This is a question I found myself thinking about as I descended some of my local western North Carolina Pisgah terrain. The Exie has the ability to change direction with the preciseness and confidence that I haven’t felt on bikes for a while. As I’ve stated, the bike rails corners, even with the minimal knob Rekon Races front and rear (unless riding on wet leaves :) I found myself corning faster and faster. As long as descents weren’t too receptively rough and I picked good lines, I felt comfortable on even trails mostly ridden by much longer travel bikes.
Do many new school geometry bikes place too much emphasis on being long and slack? After PR’ing a few twisty downhills that I’ve been down many times on a wide variety of bikes, I’m starting to think so. With a 67.2 degree headtube angle and 1158mm wheelbase on my medium, it is a fair bit different than my current Stumpjumper. Almost 2 degrees steeper headtube and 2 inches shorter wheelbase.
What stood out to me though is the bike’s ability to remain composed at speed and in the rough. This may be due to its precise and agile handling when needing to change lines, or maybe I assumed that 100mm of rear travel was going to be harsher.
Does the bike really need the lockouts?
If you are running the bike full plush to fully utilize every millimeter of travel, you might want to use the lockouts on the big smooth climbs and out of the saddle bursts. I however found that I almost never wanted to use the lockout when on-trail. With that in mind, I believe I’d rather have the bike with no lockouts. This would tidy things up a bit without two extra cables and the remote lever.
The Ripley is a bike that I’ve personally ridden/owned way more of than any other bike and I love it. In fact, I’m pretty sure I’ll own another one.
The Exie frame is one pound lighter, and as a complete bike with the Fox 34 Step-Cast, wheels and tires, it is over 2 pounds lighter than an already light Ripley. That weight savings is easily felt going up and flows through the tighter trails with a little more ease than the Ripley. On the other hand, when it gets rough and you’re tired at the end of a ride, the increased travel of the Ripley really makes for a more comfortable and controlled ride.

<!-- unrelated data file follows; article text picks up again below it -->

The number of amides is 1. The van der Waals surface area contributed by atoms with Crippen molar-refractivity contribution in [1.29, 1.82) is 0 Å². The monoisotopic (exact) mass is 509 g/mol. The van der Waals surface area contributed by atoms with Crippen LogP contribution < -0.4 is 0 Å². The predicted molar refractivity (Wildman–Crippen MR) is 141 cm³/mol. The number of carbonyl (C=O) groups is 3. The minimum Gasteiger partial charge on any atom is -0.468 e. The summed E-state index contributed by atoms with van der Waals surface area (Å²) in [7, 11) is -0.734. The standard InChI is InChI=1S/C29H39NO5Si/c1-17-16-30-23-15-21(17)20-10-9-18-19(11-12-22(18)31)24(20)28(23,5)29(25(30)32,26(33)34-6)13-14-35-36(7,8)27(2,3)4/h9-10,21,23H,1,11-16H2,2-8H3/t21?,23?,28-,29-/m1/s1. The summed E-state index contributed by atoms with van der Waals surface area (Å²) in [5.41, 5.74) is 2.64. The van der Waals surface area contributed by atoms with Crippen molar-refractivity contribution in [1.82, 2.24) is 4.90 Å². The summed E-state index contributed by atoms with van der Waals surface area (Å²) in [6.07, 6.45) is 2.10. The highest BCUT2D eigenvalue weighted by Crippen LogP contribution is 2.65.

The Exie has in many ways opened my eyes to how far modern bike geometry has changed. It’s less than super slack and long-wheelbase help the bike flow effortlessly through tighter trails. It’s also more than capable for many riders’ needs on milder to moderately technical terrain. The DW-linked rear suspension does a great job of staying glued to the ground when you want it to most.
This Ibis Exie is a lightweight, efficient, nimble and most of all fun ride on a wider variety of trails than any 6″ travel bike to me. There are lots of good choices out there, but where the Exie really stands out in my mind is the combination of it being the current most sustainably manufactured choice in a short travel and amazing riding bike.
Looking to pull the trigger on the Exie from one of our sustainably minded partners? You can find the Ibis Exie at Jenson USA